Facebook And Twitter Subpoenas, Privacy And The Law

shutterstock_78037219.jpgBy Hayes Hunt and Jillian Thornton

955 million people are Facebook users and there are 500 million Twitter users worldwide.  With these staggering numbers, social media is a goldmine or minefield for lawyers seeking information.  What happens when a lawyer sends a third-party subpoena to Facebook or Twitter about an individual? 

The answer is Facebook and Twitter will likely object on the grounds that the production of private information would violate the Stored Wire and Electronic Communications Privacy Act (“SCA”).  The SCA prohibits an internet company from disclosing a user’s private information unless the user provides consent. Courts have thus generally held that a party cannot obtain social-media data by merely sending a subpoena to Facebook or Twitter.  

Facebook takes the position that it is prohibited by the SCA from disclosing a user’s private information, and generally asks to dismiss a subpoena that asks for private information. See, e.g., Juror Number One v. Superior Court, 206 Cal. App. 4th 854 (Cal. App. 3d 2012) (noting that Facebook moved to quash a subpoena under the SCA, and arguing that the requested information could be obtained from the user himself, who “owned” his profile information).  Facebook actually receives so many subpoena requests for user data that it currently dedicates a section of its online Help Center to answering questions about civil subpoenas. See Law Enforcement and Third-Party Matters, Facebook.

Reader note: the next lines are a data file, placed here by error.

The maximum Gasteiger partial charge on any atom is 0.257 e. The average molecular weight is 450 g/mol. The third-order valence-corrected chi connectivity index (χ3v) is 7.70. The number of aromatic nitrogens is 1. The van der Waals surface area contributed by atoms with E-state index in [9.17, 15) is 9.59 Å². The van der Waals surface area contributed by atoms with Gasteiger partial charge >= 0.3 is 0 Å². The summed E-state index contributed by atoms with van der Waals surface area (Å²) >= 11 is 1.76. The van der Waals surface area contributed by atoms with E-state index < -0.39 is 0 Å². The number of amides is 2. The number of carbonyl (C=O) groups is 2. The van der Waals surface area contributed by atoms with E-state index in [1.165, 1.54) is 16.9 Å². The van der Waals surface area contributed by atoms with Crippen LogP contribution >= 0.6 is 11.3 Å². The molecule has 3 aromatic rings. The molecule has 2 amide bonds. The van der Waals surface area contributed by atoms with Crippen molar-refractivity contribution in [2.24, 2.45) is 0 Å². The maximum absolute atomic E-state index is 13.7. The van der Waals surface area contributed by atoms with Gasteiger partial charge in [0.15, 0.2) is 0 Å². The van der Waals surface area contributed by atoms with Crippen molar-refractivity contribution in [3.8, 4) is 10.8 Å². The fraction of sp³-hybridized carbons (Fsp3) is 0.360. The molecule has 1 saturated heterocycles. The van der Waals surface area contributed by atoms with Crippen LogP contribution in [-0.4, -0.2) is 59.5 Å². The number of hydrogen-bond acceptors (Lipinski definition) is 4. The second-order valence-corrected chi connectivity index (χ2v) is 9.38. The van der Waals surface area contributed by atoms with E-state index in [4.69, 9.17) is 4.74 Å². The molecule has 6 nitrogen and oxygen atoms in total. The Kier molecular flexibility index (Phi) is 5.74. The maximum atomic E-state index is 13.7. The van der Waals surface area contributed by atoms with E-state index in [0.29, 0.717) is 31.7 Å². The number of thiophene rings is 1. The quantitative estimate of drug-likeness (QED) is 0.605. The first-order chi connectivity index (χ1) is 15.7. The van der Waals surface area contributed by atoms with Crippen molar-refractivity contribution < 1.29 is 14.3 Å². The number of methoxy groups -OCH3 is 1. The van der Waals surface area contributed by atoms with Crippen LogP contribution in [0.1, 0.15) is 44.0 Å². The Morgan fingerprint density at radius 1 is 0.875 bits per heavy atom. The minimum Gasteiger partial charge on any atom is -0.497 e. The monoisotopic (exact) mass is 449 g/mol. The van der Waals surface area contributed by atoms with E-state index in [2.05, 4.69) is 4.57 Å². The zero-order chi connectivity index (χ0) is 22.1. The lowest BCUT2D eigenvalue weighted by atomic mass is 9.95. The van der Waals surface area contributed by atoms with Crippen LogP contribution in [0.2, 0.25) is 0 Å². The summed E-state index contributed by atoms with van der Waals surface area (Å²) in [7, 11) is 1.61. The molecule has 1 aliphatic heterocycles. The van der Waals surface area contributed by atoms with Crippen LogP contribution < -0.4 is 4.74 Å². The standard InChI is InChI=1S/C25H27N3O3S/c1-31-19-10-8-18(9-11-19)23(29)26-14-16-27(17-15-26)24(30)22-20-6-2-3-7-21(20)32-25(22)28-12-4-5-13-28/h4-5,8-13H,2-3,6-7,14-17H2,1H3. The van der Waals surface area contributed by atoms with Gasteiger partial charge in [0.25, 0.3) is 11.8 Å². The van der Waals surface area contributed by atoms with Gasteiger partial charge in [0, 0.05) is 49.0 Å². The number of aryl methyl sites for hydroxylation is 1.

The SCA is not all-encompassing though.  For example, the SCA permits the government to compel disclosure of the basic subscriber and session information using a subpoena.  In addition, one court recently held that Twitter must produce user information in response to a criminal subpoena.  See People v. Harris, Case No. 2011NY080152, 2012 WL 2533640 (N.Y. Crim. Ct. June 30, 2012).  In Harris, the court denied Twitter’s motion to quash a subpoena to obtain a user’s information, email address, and posts for a certain time period.  Although Twitter argued that the user owns his tweets, the court held that users do not have standing to object to the criminal subpoena because the user has no proprietary interest in the informationshutterstock_89057599.jpg, nor does the user have a reasonable expectation of privacy in information shared with third parties.  “There can be no reasonable expectation of privacy in a tweet sent around the world.”  Id. at *3.  The court concluded that “[s]o long as the third party is in possession of the materials, the court may issue an order for the materials from the third party when the materials are relevant and evidentiary.” Id

You can expect to see more judges ordering Facebook and Twitter to produce “private” information in response to third-party subpoenas.

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About the Editor
Hayes Hunt concentrates his practice in the representation of individuals, corporations and executives in a wide variety of federal and state criminal law and regulatory enforcement matters as well as complex civil litigation. Hayes is a partner in the firm's Commercial Litigation Department as well as its Criminal Defense and Governmental Investigations Group.
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